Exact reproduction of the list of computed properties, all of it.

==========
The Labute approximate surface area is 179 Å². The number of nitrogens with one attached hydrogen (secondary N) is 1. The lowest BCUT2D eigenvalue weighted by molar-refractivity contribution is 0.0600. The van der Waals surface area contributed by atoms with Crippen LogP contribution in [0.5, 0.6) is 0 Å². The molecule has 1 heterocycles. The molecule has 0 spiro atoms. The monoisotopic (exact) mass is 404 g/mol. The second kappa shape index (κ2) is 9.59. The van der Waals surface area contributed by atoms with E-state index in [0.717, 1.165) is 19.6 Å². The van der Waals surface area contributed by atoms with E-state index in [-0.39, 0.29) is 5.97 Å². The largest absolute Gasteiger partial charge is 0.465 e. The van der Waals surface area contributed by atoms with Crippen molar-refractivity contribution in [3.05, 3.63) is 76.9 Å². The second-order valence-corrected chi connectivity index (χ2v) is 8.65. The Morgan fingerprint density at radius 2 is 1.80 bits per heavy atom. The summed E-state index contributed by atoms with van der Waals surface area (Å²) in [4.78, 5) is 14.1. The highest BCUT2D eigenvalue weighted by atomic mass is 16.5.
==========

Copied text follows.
The Labute approximate surface area is 179 Å². The number of nitrogens with one attached hydrogen (secondary N) is 1. The lowest BCUT2D eigenvalue weighted by molar-refractivity contribution is 0.0600. The van der Waals surface area contributed by atoms with Crippen LogP contribution in [0.5, 0.6) is 0 Å². The molecule has 1 heterocycles. The molecule has 0 spiro atoms. The monoisotopic (exact) mass is 404 g/mol. The second kappa shape index (κ2) is 9.59. The van der Waals surface area contributed by atoms with E-state index in [0.717, 1.165) is 19.6 Å². The van der Waals surface area contributed by atoms with E-state index in [-0.39, 0.29) is 5.97 Å². The largest absolute Gasteiger partial charge is 0.465 e. The van der Waals surface area contributed by atoms with Crippen molar-refractivity contribution in [3.05, 3.63) is 76.9 Å². The second-order valence-corrected chi connectivity index (χ2v) is 8.65. The Morgan fingerprint density at radius 2 is 1.80 bits per heavy atom. The summed E-state index contributed by atoms with van der Waals surface area (Å²) in [4.78, 5) is 14.1. The highest BCUT2D eigenvalue weighted by atomic mass is 16.5.